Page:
|Phil Coulter performing his show The Songs I Loved So Well at the Irish Repertory Theatre in New York.
Based on the performance I caught, it’s easy to see why. The man is a master showman with a body of work that has changed the face of Irish culture.
His “Tranquility” series of albums throughout the 1980s took traditional Irish melodies and stretched them on a yoga mat, producing groundbreaking arrangements that ushered in the New Age movement of those times.
As a nod to that period, Coulter opened with a subdued “Danny Boy” instrumental; your pulse would slow with each tinkling of the keys as the holiday shopping madness whirred along the street a few feet away. Simply put, it was a performance that was good for the soul.
This wasn’t a concert to catch a few winks! Coulter would hang off the side of the piano bench during his one man show and explain the origins of classic songs like “Scorn Not His Simplicity,” “The Old Man,” (still a tear-jerker even if your father isn’t deceased yet), and “My Boy.” He still can scarcely believe that Elvis Presley covered that track; it was one of the many stories he shared from a career that spans almost five decades.
Despite the accolades, Coulter isn’t above poking fun at his legendary status. He told a funny story about walking into pubs and hotels in Ireland and being followed by songs from his “Tranquility” collection everywhere he went.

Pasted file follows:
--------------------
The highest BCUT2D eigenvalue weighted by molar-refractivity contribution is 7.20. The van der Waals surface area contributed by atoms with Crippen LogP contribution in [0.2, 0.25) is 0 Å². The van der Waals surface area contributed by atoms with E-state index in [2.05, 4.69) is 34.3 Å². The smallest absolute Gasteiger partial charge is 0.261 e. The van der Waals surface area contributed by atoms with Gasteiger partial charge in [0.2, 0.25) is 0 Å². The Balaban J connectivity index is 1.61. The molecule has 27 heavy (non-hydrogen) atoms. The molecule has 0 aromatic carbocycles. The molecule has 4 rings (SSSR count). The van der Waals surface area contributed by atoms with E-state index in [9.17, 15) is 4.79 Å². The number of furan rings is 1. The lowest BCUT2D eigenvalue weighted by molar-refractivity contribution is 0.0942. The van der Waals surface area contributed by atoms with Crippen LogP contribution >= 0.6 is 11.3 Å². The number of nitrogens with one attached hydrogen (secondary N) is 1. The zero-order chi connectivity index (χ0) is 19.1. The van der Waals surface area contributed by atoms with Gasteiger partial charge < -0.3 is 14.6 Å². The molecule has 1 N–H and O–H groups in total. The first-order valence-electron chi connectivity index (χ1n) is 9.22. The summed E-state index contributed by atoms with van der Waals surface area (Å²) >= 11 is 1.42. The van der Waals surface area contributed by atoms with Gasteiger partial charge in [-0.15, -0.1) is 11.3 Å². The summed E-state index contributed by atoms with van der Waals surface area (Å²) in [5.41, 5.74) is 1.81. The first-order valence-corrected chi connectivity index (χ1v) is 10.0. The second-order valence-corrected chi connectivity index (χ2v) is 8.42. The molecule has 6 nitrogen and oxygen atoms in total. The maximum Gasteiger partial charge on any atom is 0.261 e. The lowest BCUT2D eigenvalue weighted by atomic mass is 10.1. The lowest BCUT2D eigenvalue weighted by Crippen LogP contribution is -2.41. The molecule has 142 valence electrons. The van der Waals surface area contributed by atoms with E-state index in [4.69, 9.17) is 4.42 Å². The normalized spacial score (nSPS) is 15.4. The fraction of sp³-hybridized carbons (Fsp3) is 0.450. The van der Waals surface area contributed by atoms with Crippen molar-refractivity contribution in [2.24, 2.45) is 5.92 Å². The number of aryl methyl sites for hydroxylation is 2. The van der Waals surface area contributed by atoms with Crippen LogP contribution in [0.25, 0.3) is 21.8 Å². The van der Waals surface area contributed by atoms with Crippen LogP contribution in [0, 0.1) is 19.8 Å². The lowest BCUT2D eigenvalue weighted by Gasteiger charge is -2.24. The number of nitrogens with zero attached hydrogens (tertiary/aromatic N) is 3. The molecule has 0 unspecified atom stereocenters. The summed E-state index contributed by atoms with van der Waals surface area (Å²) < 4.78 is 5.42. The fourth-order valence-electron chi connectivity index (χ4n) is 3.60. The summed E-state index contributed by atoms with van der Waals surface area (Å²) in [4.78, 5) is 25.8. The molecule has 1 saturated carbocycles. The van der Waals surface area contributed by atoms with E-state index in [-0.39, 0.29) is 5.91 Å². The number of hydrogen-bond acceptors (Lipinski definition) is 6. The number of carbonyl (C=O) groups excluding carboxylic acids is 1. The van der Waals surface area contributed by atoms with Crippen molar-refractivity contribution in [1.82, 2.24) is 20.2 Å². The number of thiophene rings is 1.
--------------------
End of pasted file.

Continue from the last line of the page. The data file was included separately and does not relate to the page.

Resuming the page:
“There’s that ‘Coultergeist’ again,” groaned one of his bandmates. He wrote a spooky instrumental of the same name, a devilish grin escaping his lips as he played.
“There is no light show, no dancing girls, it’s just me,” he told me during a chat prior to the show.
“If I lay an egg, it’s all on me. But I think that’s great because it gives you your edge -- you can’t go on autopilot or let an orchestra carry the water for you, and you have to be up for the challenge.”
Coulter got the crowd on it’s feet with “Ireland,” a spirited sports song that made its way to the Celtic Thunder show when he was musical director.
After a short break Coulter brought his wife Geraldine Branagan for a stirring read through “The Water Is Wide.” She produced the goosebumps during “Oiche Chiun,” the Gaelic “Silent Night.”
Coulter finished the show with a trio of songs from his idol, Jimmy Durante, before sending the crowd into the cold night air with the warmth of “The Town I Loved So Well” and “Steal Away.” It was that melody I hummed all the way to the train station en route back to Jersey! You would be wise to “steal away” to this show before it takes a bow on December 30. For tickets and showtimes, visit www.irishrep.org.